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Genius Products presents
Toxic (2007)

"Past. Present. Future. It's all in your head. It's not the same. It's not...real."
- Lucille (Charity Shea)

Review By: Rich Rosell   
Published: June 30, 2008

Stars: Susan Ward, Corey Large, Master P, Charity Shea
Other Stars: Dominique Swain, Danny Trejo, Bai Ling, Paul Johannson, Costas Mandylor, Tom Sizemore, Steven Bauer, Cerina Vincent, C. Thomas Howell, Kitana Baker, Brande Roderick, Tabitha Stevens, Ron Jeremy, Lochlyn Munro
Director: Alan Pao

MPAA Rating: R for pervasive language, some violence, sexual content/nudity and brief drug use
Run Time: 01h:31m:42s
Release Date: July 08, 2008
UPC: 796019813488
Genre: crime

Image Transfer
Audio Transfer
A C+A-A- F

DVD Review

Alan Pao's Toxic is 91 minutes of strangeness, edited with fast cuts, juiced-up coloring, and dialogue and sound cues that swirl and stutter around in bright bursts.

Underneath all of the visual and aural window dressing is a story—somewhere—about the tyrannical Van Zandt (Tom Sizemore) searching for his missing daughter Lucille (Charity Shea), who has escaped from a mental hospital. Van Zandt employs a couple of thugs to do the legwork, and as the narrative jumps forward and back, the plot also throws onto the pile a psychic, a strip club, a pimp, some prostitutes, and a general layer of what-the-hell-is-going-on-here.

The logic-defying complexities of the plot are almost overshadowed by the way Pao assembles it, piecing things together with more than a casual nod to Quentin Tarantino and Guy Ritchie. And to Pao's credit, he does it with such a steady weave of manic wackiness that it almost works. The head-scratching intricacies of the script almost seem like an afterthought, because Pao is relentless in keeping things off-balance, and I guess not always knowing what was going on didn't really soften my appreciation for the way it all looks.

Toxic is one of those films that wears its massive quirkiness like a medallion, and it seems impossible for Pao to stage even one solitary scene without resorting to jerky cuts, distorted voices or some kind of weird stuttering effect. The visuals threaten to eclipse the storytelling at times, but considering how twisted the plot is, I suppose that's not necessarily a bad thing. Pao utilizes all manner of clever camera angles, and he is constantly moving the camera around to layer on some kind of wild freneticism.

While this may not be an absolutely flawless film (far from it, actually), there's no denying Alan Pao knows how to assemble things in such an ADD sort of way that it's hard not to just sit there and allow it to wash all over you. Some of his overdone style may seem regurgitated—from others as well as himself—yet Toxic remains extremely watchable throughout.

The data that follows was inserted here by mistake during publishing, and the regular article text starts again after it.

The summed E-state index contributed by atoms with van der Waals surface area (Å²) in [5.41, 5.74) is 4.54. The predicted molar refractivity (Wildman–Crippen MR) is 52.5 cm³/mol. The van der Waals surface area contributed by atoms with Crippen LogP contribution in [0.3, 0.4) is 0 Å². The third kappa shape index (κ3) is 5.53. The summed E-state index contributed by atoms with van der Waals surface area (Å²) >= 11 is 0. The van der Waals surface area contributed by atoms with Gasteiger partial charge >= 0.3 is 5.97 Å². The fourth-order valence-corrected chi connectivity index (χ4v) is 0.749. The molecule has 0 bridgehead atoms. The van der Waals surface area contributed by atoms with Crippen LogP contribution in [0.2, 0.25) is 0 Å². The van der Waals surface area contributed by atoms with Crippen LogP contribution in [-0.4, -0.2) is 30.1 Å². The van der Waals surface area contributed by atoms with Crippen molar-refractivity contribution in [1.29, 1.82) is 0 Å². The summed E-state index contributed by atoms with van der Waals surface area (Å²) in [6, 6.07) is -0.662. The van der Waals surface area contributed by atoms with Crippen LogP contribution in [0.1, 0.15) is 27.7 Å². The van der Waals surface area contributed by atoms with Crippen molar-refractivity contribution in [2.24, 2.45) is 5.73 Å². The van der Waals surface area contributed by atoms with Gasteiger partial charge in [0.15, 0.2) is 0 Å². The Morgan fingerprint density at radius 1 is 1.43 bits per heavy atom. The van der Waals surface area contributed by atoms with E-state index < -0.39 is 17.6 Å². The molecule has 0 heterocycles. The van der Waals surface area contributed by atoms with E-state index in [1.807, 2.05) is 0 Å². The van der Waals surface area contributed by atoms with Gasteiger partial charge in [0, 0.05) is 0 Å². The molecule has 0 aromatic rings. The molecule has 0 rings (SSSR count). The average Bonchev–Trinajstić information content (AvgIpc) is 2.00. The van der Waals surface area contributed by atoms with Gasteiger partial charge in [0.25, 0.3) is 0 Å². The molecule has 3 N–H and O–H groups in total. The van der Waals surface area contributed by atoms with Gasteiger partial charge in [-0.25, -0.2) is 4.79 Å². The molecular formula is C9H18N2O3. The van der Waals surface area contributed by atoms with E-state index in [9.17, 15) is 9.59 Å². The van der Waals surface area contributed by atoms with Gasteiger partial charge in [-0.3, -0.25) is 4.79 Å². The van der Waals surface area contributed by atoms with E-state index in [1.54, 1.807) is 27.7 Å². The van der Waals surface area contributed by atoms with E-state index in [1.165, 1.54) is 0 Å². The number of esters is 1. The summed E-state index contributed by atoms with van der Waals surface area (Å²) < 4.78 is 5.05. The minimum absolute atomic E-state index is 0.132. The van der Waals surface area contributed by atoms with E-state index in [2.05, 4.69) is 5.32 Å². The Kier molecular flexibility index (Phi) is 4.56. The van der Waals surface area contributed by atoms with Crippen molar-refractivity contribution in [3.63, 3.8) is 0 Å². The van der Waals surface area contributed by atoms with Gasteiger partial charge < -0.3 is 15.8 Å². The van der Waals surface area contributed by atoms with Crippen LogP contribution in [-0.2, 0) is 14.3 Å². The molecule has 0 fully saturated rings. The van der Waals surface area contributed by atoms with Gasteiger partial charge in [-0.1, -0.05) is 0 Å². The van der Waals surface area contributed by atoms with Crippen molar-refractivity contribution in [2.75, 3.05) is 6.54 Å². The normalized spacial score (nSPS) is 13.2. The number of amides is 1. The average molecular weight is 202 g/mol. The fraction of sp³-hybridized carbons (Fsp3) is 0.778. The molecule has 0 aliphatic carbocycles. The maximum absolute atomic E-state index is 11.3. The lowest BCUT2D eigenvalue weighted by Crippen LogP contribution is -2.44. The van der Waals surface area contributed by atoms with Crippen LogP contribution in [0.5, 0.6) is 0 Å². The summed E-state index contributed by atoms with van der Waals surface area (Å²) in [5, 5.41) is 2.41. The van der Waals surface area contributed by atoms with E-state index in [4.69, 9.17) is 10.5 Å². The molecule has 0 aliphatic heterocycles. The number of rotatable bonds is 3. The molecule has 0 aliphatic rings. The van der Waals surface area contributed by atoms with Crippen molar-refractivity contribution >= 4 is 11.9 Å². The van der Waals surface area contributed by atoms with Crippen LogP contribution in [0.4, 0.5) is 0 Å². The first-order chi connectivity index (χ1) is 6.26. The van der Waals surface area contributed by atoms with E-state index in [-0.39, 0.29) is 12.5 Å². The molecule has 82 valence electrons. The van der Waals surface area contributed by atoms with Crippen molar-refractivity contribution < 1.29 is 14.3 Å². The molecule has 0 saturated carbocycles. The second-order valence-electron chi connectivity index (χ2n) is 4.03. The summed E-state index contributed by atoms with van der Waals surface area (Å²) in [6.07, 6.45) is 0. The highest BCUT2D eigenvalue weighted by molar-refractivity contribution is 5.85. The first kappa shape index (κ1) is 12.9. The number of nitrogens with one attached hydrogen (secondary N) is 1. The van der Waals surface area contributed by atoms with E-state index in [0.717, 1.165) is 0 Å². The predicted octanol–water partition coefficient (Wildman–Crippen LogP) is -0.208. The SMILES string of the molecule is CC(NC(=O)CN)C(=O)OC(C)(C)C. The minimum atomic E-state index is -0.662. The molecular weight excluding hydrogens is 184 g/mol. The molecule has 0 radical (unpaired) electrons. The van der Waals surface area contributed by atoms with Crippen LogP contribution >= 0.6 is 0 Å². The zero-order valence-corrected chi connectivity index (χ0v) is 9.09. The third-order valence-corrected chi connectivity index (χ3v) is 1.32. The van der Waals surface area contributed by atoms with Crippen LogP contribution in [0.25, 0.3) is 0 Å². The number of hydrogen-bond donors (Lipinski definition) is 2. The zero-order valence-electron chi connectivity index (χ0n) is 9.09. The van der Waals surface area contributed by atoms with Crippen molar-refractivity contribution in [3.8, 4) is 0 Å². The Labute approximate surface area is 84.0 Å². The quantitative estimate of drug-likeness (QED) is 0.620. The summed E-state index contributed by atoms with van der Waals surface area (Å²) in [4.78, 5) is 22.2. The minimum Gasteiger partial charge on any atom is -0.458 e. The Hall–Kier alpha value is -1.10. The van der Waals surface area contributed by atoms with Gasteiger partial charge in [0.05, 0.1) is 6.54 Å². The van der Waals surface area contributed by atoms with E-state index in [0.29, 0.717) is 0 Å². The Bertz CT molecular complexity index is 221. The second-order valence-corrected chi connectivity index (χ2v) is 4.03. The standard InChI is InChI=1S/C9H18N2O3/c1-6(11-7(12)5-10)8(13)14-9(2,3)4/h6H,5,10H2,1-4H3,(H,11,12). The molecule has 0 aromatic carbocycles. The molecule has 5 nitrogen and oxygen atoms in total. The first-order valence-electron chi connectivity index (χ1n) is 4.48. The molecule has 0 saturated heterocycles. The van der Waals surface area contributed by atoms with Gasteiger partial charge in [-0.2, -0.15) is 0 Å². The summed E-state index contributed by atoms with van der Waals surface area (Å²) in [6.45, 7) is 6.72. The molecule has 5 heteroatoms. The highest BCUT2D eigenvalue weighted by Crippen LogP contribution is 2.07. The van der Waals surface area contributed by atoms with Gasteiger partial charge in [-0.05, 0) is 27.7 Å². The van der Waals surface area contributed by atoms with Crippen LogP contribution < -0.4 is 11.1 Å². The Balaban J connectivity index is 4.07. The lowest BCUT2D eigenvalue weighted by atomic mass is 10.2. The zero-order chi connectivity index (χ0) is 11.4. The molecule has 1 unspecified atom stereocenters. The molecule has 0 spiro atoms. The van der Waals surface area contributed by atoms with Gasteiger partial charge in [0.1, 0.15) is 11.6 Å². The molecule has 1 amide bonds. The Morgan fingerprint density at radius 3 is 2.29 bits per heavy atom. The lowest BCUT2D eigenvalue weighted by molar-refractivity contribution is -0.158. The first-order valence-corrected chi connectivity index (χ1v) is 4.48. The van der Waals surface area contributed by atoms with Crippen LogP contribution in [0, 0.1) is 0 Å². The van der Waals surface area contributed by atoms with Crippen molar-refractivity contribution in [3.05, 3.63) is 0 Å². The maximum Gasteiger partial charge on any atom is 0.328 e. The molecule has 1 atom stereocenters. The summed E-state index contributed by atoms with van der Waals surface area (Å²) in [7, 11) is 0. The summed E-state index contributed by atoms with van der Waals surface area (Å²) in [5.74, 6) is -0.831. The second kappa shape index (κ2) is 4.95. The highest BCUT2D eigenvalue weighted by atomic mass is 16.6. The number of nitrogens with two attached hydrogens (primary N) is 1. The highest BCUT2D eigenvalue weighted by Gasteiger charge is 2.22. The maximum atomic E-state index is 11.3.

The plot? Well, that's another story.

Rating for Style: A
Rating for Substance: C+


Image Transfer

Aspect Ratio2.35:1 - Widescreen
Original Aspect Ratioyes

Image Transfer Review: Toxic comes from Genius in 2.35:1 anamorphic widescreen. Pao opts for all sorts of super-saturated colors and bleaching, and the transfer renders these artificial tweaks quite well. No evidence of print damage or debris, and this one really looks sharp and colorful.

Image Transfer Grade: A-


Audio Transfer

 LanguageRemote Access
Dolby Digital

Audio Transfer Review: Just one audio choice, and it's an aggressively fun Dolby Digital 5.1 surround option. The mix is a fitting match to Alan Pao's frenetic editing, as voices and sounds move around all channels, reflecting the herky-jerky narrative. Dialogue—even whispered—is clear at all times, and the soundtrack music has a nice wide feel to it.


Audio Transfer Grade: A-


Disc Extras

Full Motion menu with music
Scene Access with 18 cues and remote access
Subtitles/Captions in English, Spanish with remote access
3 Other Trailer(s) featuring Awake, Cassandra's Dream, The Hunting Party
Packaging: unmarked keepcase
Picture Disc
1 Disc
1-Sided disc(s)
Layers: single

Extras Review: No extras, save for a trio of unrelated trailers. The feature film is cut into 18 chapters, with optional subs in English or Spanish.

Extras Grade: F


Final Comments

A bit confusing—but rarely predictable—Alan Pao's Toxic operates with the chaotic ricochets of a speed freak uncorked. The story bounces all over the place, treading ever so lightly on the Tarantino/Ritchie soil of the quirky crime genre, as an assortment of seedy characters experience some very bad things.

Perhaps not a great film overall, but certainly one that tries like hell to never be boring.


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